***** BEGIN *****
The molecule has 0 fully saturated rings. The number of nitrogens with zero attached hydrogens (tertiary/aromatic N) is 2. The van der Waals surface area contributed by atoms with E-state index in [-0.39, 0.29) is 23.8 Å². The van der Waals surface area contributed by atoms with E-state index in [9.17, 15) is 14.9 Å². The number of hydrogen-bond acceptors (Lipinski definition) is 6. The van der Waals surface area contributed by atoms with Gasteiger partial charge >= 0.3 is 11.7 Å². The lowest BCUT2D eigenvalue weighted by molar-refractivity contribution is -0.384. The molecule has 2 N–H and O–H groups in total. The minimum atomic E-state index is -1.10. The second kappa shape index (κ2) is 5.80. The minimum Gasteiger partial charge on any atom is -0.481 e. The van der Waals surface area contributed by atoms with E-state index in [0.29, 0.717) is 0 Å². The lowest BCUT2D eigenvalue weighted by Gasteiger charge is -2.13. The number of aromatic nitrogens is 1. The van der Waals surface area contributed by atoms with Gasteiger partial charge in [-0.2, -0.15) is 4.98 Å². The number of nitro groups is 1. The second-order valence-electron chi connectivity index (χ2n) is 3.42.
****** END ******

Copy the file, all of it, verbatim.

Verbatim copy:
The molecule has 0 fully saturated rings. The number of nitrogens with zero attached hydrogens (tertiary/aromatic N) is 2. The van der Waals surface area contributed by atoms with E-state index in [-0.39, 0.29) is 23.8 Å². The van der Waals surface area contributed by atoms with E-state index in [9.17, 15) is 14.9 Å². The number of hydrogen-bond acceptors (Lipinski definition) is 6. The van der Waals surface area contributed by atoms with Gasteiger partial charge >= 0.3 is 11.7 Å². The lowest BCUT2D eigenvalue weighted by molar-refractivity contribution is -0.384. The molecule has 2 N–H and O–H groups in total. The minimum atomic E-state index is -1.10. The second kappa shape index (κ2) is 5.80. The minimum Gasteiger partial charge on any atom is -0.481 e. The van der Waals surface area contributed by atoms with E-state index in [0.29, 0.717) is 0 Å². The lowest BCUT2D eigenvalue weighted by Gasteiger charge is -2.13. The number of aromatic nitrogens is 1. The van der Waals surface area contributed by atoms with Gasteiger partial charge in [-0.2, -0.15) is 4.98 Å². The number of nitro groups is 1. The second-order valence-electron chi connectivity index (χ2n) is 3.42.